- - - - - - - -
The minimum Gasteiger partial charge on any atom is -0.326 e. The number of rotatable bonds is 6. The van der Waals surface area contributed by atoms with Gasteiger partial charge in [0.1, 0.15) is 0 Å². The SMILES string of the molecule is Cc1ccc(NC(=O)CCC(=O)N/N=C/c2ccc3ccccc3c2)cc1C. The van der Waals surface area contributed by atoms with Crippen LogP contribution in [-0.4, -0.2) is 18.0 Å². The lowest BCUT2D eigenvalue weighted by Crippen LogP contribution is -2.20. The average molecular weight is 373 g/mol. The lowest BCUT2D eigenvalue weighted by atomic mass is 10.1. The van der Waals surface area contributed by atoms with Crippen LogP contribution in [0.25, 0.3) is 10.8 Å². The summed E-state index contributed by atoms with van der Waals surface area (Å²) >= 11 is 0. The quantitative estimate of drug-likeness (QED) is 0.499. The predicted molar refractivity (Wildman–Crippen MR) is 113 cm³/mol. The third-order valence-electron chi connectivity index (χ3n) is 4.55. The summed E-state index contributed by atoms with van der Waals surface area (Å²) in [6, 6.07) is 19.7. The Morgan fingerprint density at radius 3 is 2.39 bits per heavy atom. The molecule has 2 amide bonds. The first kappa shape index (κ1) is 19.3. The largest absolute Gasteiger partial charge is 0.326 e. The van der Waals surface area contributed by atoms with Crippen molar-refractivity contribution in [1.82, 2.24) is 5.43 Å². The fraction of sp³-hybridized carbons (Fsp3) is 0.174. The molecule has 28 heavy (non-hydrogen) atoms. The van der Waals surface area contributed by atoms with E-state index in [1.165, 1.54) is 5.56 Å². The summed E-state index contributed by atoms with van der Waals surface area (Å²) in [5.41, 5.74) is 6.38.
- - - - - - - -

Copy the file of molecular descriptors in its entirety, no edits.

The minimum Gasteiger partial charge on any atom is -0.326 e. The number of rotatable bonds is 6. The van der Waals surface area contributed by atoms with Gasteiger partial charge in [0.1, 0.15) is 0 Å². The SMILES string of the molecule is Cc1ccc(NC(=O)CCC(=O)N/N=C/c2ccc3ccccc3c2)cc1C. The van der Waals surface area contributed by atoms with Crippen LogP contribution in [-0.4, -0.2) is 18.0 Å². The lowest BCUT2D eigenvalue weighted by Crippen LogP contribution is -2.20. The average molecular weight is 373 g/mol. The lowest BCUT2D eigenvalue weighted by atomic mass is 10.1. The van der Waals surface area contributed by atoms with Crippen LogP contribution in [0.25, 0.3) is 10.8 Å². The summed E-state index contributed by atoms with van der Waals surface area (Å²) >= 11 is 0. The quantitative estimate of drug-likeness (QED) is 0.499. The predicted molar refractivity (Wildman–Crippen MR) is 113 cm³/mol. The third-order valence-electron chi connectivity index (χ3n) is 4.55. The summed E-state index contributed by atoms with van der Waals surface area (Å²) in [6, 6.07) is 19.7. The Morgan fingerprint density at radius 3 is 2.39 bits per heavy atom. The molecule has 2 amide bonds. The first kappa shape index (κ1) is 19.3. The largest absolute Gasteiger partial charge is 0.326 e. The van der Waals surface area contributed by atoms with Crippen molar-refractivity contribution in [1.82, 2.24) is 5.43 Å². The fraction of sp³-hybridized carbons (Fsp3) is 0.174. The molecule has 28 heavy (non-hydrogen) atoms. The van der Waals surface area contributed by atoms with E-state index in [1.165, 1.54) is 5.56 Å². The summed E-state index contributed by atoms with van der Waals surface area (Å²) in [5.41, 5.74) is 6.38.